发布时间：2016-08-23 来源：新东方在线 发布人：young
Michael Jackson's demise has lent weight to the wry showbusiness maxim that death is the ultimate career move.
Soaring music sales, a blockbuster movie and an array of commercial spin-offs: Michael Jackson's demise has lent weight to the wry showbusiness maxim that death is the ultimate career move.
In the final years of his life, Jackson's finances were widely reported to be in chaos, with the singer facing foreclosure on his famed Neverland Ranch and struggling with debts of roughly $US500 million.
However in the 12 months since Jackson's death on June 25 last year, the King of Pop's empire has witnessed a money-spinning resurgence, generating revenues estimated at more than $US1 billion.
Jackson's estate has paid off more than half of the singer's debts and is likely to put his affairs back into the black in the coming year.
The financial bonanza began almost immediately, with Jackson selling nearly 4 million records in the six weeks after his death.
By June 2010, total album sales had swollen to 9 million in the United States alone, according to figures from Nielsen SoundScan.
Internationally, Jackson has sold 24 million albums.
Factor in digital downloads - estimated at 26.5 million worldwide - as well as downloads of ringtones and the Jackson estate has raked in around $US429 million from music sales alone.
The astonishing success of Jackson's music is reflected in the fact that the singer now accounts for nine of the 17 bestselling R&B hits in digital history, including Thriller, Billie Jean and Beat It.
Jackson's death has also been no impediment to his recording career.
In March, the administrators of his estate - John Branca and John McClain - inked a deal with Sony Music Entertainment believed to be one of the biggest in history.
The deal is expected to guarantee the Jackson estate as much as $US250 million.
It will see the release of 10 albums over seven years until 2017.
The albums will range from a collection of previously unreleased tracks to re-releases, in particular of 1979's Off The Wall.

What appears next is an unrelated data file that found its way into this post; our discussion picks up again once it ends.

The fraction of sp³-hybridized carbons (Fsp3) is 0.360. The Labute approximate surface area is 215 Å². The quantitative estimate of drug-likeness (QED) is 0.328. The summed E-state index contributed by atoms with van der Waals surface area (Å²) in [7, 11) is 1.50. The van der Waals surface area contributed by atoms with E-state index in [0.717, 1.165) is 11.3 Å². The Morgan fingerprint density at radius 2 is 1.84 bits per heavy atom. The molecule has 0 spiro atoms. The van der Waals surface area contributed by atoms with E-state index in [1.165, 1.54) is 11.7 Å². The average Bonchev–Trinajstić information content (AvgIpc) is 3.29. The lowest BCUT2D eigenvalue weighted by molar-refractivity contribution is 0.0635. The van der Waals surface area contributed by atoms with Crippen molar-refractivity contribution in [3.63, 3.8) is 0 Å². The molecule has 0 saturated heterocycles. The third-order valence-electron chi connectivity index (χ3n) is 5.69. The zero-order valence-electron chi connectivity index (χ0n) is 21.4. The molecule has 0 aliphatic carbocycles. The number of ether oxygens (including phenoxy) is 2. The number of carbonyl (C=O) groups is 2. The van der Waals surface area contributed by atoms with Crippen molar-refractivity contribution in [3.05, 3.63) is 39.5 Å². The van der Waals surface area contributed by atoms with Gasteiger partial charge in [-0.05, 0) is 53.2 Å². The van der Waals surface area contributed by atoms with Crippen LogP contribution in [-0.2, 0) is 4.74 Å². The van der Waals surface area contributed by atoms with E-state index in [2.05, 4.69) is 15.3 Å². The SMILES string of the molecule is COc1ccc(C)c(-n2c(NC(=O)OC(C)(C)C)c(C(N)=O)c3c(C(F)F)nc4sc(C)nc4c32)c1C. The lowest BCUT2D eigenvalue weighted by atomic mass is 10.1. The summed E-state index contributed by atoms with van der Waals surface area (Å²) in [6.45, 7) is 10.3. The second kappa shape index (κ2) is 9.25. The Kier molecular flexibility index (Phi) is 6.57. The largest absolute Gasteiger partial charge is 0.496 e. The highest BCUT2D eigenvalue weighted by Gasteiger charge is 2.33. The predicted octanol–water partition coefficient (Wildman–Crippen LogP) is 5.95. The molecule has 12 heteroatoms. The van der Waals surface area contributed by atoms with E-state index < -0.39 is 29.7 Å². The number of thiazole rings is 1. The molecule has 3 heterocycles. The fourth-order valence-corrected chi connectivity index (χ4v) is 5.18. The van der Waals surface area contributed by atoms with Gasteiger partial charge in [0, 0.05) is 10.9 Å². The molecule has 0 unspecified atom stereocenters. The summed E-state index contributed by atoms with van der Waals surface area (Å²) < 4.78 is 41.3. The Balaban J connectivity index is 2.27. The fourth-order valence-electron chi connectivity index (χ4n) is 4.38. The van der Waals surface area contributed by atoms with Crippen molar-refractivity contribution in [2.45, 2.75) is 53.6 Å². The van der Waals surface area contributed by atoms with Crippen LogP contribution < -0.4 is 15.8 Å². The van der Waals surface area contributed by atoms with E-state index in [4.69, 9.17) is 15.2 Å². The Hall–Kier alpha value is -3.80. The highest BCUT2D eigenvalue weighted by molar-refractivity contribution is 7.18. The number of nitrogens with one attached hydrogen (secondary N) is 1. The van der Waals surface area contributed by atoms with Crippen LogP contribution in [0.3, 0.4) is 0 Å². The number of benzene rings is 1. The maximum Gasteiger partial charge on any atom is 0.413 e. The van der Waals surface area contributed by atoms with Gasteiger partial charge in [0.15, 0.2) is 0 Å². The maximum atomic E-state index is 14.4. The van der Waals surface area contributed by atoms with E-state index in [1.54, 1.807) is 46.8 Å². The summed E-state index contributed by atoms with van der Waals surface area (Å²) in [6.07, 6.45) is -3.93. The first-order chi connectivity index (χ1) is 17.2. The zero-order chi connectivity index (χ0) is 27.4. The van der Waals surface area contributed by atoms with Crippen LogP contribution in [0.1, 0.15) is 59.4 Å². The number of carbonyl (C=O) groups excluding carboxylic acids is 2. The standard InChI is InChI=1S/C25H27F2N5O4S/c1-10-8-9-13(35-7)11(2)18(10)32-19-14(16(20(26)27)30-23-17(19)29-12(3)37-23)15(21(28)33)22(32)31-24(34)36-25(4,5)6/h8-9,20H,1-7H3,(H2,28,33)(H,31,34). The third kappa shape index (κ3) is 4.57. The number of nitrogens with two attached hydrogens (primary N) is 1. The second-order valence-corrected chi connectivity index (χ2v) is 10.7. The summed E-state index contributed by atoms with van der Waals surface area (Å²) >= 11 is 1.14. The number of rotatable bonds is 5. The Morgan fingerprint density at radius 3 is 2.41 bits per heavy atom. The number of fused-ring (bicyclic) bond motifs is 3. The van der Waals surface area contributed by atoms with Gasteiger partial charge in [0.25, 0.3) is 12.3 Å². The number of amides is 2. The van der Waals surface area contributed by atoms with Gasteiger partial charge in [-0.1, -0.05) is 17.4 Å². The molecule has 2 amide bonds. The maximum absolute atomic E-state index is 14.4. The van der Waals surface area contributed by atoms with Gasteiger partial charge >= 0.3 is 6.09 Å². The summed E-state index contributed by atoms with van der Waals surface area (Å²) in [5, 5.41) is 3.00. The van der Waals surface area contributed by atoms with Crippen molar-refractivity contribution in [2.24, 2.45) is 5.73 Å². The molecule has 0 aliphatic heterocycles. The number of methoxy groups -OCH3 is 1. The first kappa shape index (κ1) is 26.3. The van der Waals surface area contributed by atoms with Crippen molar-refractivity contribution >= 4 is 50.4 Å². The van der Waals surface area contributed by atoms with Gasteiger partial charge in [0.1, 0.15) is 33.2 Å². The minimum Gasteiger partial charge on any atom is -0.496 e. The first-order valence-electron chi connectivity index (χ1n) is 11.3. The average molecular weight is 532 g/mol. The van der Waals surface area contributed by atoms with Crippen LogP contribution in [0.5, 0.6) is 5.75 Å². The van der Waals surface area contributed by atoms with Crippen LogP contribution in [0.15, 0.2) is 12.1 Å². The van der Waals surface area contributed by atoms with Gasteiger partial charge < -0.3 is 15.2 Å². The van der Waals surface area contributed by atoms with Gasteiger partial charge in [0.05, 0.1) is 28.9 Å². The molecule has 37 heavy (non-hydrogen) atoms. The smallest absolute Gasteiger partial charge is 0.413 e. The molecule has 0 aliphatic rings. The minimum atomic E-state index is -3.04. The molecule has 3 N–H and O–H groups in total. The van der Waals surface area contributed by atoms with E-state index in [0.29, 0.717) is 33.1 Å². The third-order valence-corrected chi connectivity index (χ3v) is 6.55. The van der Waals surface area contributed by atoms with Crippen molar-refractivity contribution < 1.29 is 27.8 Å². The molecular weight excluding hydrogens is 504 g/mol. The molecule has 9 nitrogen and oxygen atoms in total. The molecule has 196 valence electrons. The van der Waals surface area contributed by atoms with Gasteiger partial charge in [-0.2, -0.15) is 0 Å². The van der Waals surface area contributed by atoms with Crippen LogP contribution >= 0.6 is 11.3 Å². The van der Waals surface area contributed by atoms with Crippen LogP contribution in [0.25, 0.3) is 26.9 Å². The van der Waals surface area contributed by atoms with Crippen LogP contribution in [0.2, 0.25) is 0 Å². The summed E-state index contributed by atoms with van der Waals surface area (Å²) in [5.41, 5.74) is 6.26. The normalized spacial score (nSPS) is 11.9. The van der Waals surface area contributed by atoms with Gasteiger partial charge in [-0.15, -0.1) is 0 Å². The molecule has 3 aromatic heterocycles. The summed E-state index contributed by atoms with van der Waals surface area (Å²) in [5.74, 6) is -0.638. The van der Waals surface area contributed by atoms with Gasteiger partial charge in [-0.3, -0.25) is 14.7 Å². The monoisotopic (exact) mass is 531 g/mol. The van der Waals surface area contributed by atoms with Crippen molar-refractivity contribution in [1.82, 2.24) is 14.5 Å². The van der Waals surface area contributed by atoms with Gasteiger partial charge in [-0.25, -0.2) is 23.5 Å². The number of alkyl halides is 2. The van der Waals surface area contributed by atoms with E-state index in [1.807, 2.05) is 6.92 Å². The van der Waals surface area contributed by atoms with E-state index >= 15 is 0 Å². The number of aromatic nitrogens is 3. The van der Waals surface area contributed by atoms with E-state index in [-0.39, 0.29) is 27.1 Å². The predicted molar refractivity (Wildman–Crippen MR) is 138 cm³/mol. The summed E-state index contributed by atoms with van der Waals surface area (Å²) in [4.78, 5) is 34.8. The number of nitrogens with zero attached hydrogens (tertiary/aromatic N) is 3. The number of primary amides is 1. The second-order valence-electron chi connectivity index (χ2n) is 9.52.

The deal also allows Sony and the estate to work together on licensing arrangements for films, television and stage shows using Jackson's music.
Mr Branca says administrators are using Elvis Presley's posthumous empire as a template for how to manage Jackson's legacy.
"To this day there's interest in Elvis. And I think there will be enduring interest in Michael," Mr Branca said when the Sony deal was signed.
"It's our job to continue to expose Michael to new generations."
The blanket worldwide coverage given to Jackson's death has undoubtedly played a part in helping the singer find new audiences.
The This Is It movie, made from rehearsal footage of the singer's comeback concerts, became a hit last year, earning more than $US260 million worldwide at the box office and an additional $US68 million in DVD sales and rentals.
A further $US15 million is expected from the sale of television rights to the film, while licensing for screenings outside theatres - airplanes, hotels, cruise ships - could net around roughly $US24 million.
Mr Branca and Mr McClain have also given their blessing to a groundbreaking Guitar Hero-style video game from manufacturers Ubisoft, where gamers get points for emulating Jackson's signature moonwalk and other dance steps.
Meanwhile, the world famous Cirque du Soleil is planning a series of shows next year inspired by Jackson's music and dance work.
The tour of specially themed shows will kick off late in 2011, with an extended run in Las Vegas.
By late 2012 the Montreal-based contemporary circus troupe aims to have established a permanent performance there.
Jackson's estate owns 50 per cent of each project and will receive royalty payments for the intellectual property used in the shows.